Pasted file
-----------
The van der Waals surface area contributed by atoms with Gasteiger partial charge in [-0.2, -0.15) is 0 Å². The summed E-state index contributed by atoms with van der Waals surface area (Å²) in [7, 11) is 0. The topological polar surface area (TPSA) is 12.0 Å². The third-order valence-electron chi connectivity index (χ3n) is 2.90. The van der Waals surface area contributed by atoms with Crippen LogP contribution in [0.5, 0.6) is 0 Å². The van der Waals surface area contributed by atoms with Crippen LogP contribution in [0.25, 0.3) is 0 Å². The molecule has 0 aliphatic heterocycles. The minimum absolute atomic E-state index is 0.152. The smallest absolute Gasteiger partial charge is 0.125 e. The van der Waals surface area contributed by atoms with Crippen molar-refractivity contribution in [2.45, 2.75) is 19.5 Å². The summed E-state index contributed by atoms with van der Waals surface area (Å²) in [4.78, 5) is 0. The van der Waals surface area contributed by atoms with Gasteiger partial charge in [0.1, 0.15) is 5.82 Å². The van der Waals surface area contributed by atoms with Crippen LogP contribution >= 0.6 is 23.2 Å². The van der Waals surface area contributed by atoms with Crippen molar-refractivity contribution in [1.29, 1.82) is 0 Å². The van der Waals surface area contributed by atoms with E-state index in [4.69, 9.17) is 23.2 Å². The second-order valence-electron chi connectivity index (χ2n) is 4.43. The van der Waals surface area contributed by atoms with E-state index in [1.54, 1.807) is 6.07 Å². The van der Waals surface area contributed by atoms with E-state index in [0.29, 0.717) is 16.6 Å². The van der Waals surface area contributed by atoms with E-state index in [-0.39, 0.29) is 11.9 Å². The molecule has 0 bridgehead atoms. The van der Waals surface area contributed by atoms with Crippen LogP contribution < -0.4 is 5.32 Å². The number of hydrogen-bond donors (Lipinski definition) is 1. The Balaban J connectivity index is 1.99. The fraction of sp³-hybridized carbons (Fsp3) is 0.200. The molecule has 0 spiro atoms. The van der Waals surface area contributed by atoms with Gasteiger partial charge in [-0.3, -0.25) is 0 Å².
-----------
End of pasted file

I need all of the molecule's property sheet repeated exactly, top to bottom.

The van der Waals surface area contributed by atoms with Gasteiger partial charge in [-0.2, -0.15) is 0 Å². The summed E-state index contributed by atoms with van der Waals surface area (Å²) in [7, 11) is 0. The topological polar surface area (TPSA) is 12.0 Å². The third-order valence-electron chi connectivity index (χ3n) is 2.90. The van der Waals surface area contributed by atoms with Crippen LogP contribution in [0.5, 0.6) is 0 Å². The van der Waals surface area contributed by atoms with Crippen LogP contribution in [0.25, 0.3) is 0 Å². The molecule has 0 aliphatic heterocycles. The minimum absolute atomic E-state index is 0.152. The smallest absolute Gasteiger partial charge is 0.125 e. The van der Waals surface area contributed by atoms with Crippen molar-refractivity contribution in [2.45, 2.75) is 19.5 Å². The summed E-state index contributed by atoms with van der Waals surface area (Å²) in [4.78, 5) is 0. The van der Waals surface area contributed by atoms with Gasteiger partial charge in [0.1, 0.15) is 5.82 Å². The van der Waals surface area contributed by atoms with Crippen LogP contribution >= 0.6 is 23.2 Å². The van der Waals surface area contributed by atoms with Crippen molar-refractivity contribution in [1.29, 1.82) is 0 Å². The van der Waals surface area contributed by atoms with E-state index in [4.69, 9.17) is 23.2 Å². The second-order valence-electron chi connectivity index (χ2n) is 4.43. The van der Waals surface area contributed by atoms with E-state index in [1.54, 1.807) is 6.07 Å². The van der Waals surface area contributed by atoms with E-state index in [0.29, 0.717) is 16.6 Å². The van der Waals surface area contributed by atoms with E-state index in [-0.39, 0.29) is 11.9 Å². The molecule has 0 bridgehead atoms. The van der Waals surface area contributed by atoms with Crippen LogP contribution < -0.4 is 5.32 Å². The number of hydrogen-bond donors (Lipinski definition) is 1. The Balaban J connectivity index is 1.99. The fraction of sp³-hybridized carbons (Fsp3) is 0.200. The molecule has 0 spiro atoms. The van der Waals surface area contributed by atoms with Gasteiger partial charge in [-0.3, -0.25) is 0 Å².